There’s been talk for a while now that the hightened investments in social networking technologies ala Mint, Zynga, Slide, Groupon, etc. are fuelling a tech bubble similar to the 90’s. Alexander Hotz of Mashable.com gives four reasons why this isnt true.
Should Twitter, a company with a relatively untested revenue model, really be valued at $10 billion? Should Facebook — even with its more than 600 million users — have a larger market valuation than a major automaker like Ford? Some rumors have even hinted at Quora, a startup that was only made available to the public in June 2010, being valued at $1 billion.
Well-respected industry insiders have also voiced their concerns. “When I look at where we are right now, it reminds me so much of 1999, and frankly it scares me,” said Union Square Ventures VC Fred Wilson. Former IAC CEO Barry Diller went even further, referring to the recent valuations as “mathematically insane.”
But not everyone shares their fears. Three New York entrepreneurs who lived (and built successful companies) during the heady days the first dot-com era think that the comparisons being made to the ’90s bubble are themselves inflated.
According to Jeff Stewart, Steve Krein and Andrew Weinreich, the jury is out on whether there is a bubble. What is clear is that whatever is happening today is fundamentally different from what happened in the 1990s. Here’s why.
1. Startup Costs
“[In the 1990s], when you started a company, more money was pumped into office space, servers and equipment,” said Mimeo.com Founder Jeff Stewart. “Today, when you build a company, you don’t own a server — you might even have mobile office.” With so much infrastructure now in the cloud, entrepreneurs can focus more on the product than they could in the past. For their part, investors don’t need to invest as much, so at least in comparison to the 1990s, oftentimes the risk is less. Bottom line — it costs less to start a company today.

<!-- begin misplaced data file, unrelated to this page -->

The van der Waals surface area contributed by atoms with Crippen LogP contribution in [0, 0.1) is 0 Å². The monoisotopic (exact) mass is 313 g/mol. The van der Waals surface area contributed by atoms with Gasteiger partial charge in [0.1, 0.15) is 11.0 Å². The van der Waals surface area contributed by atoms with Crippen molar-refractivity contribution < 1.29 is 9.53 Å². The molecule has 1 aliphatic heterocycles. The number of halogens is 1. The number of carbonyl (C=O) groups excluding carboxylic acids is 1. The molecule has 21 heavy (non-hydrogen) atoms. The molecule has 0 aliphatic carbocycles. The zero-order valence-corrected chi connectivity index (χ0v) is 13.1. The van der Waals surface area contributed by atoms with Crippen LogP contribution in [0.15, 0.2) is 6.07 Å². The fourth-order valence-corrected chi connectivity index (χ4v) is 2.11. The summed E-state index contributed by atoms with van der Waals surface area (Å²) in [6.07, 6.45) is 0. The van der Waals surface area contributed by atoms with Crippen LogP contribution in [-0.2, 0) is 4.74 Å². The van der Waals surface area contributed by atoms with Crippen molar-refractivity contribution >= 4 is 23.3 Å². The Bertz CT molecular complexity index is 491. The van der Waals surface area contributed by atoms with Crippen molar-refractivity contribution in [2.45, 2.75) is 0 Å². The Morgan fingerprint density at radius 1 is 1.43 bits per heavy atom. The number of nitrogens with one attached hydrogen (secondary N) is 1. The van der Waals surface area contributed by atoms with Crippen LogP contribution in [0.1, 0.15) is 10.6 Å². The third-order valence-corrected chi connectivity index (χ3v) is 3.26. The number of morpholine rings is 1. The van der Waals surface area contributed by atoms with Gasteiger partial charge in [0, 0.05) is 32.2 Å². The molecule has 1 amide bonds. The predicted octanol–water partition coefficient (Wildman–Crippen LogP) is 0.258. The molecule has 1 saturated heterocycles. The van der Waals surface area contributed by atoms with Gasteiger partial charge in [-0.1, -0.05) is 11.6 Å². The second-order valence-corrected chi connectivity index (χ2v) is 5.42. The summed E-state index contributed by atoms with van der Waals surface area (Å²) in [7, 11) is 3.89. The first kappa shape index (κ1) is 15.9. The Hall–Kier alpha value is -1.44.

2. Public vs. Private
In the 1990s, tech companies raced to secure a lucrative IPO. When the bubble burst in March 2000, those who got burned weren’t just angel investors and VCs, they were less experienced investors who had jumped on the tech bandwagon.
Today, younger companies aren’t in a rush to go public. Think Facebook’s “special purpose vehicle” with Goldman Sachs. What’s more, today’s public tech companies are market stalwarts. “You can’t call Amazon or Google or Apple overvalued,” said OrganizedWisdom CEO Steve Krein. “[In the 1990s] you could have called DoubleClick, Amazon and Yahoo overvalued.”
Krein agrees with Fred Wilson that the startup world has some “frothiness” or excess capital, but comparisons to the 1990s don’t take into account where the investors are coming from.
A less tangible difference between the 1990s and today’s startups is the dynamic between the up-and-comers and the established titans. “[In the 1990s] there was a sense of confidence that the new companies would knock off the old companies,” said MeetMoi.com CEO Andrew Weinreich. “Imagine Time Warner, the most venerable of media companies, literally giving away half of itself to an Internet startup AOL. If you were in a startup, you really thought that you would knock off existing players.” Today, the big players are the survivors of the dot com era.
4. The Bubble Isn’t a Profitable Joke
In 2000, entrepreneur Philip Kaplan created the satirical website FuckedCompany.com (a take on Fast Company), lampooning the absurdities of the startup world. “When you have a profitable business built around making fun of the bubble, that’s an indicator,” said Stewart. The site made some serious money off the woes of the floundering dot com world. Today, while satirical blogs and social accounts are plentiful, none of them come close to the profitability of lampooning the last bubble.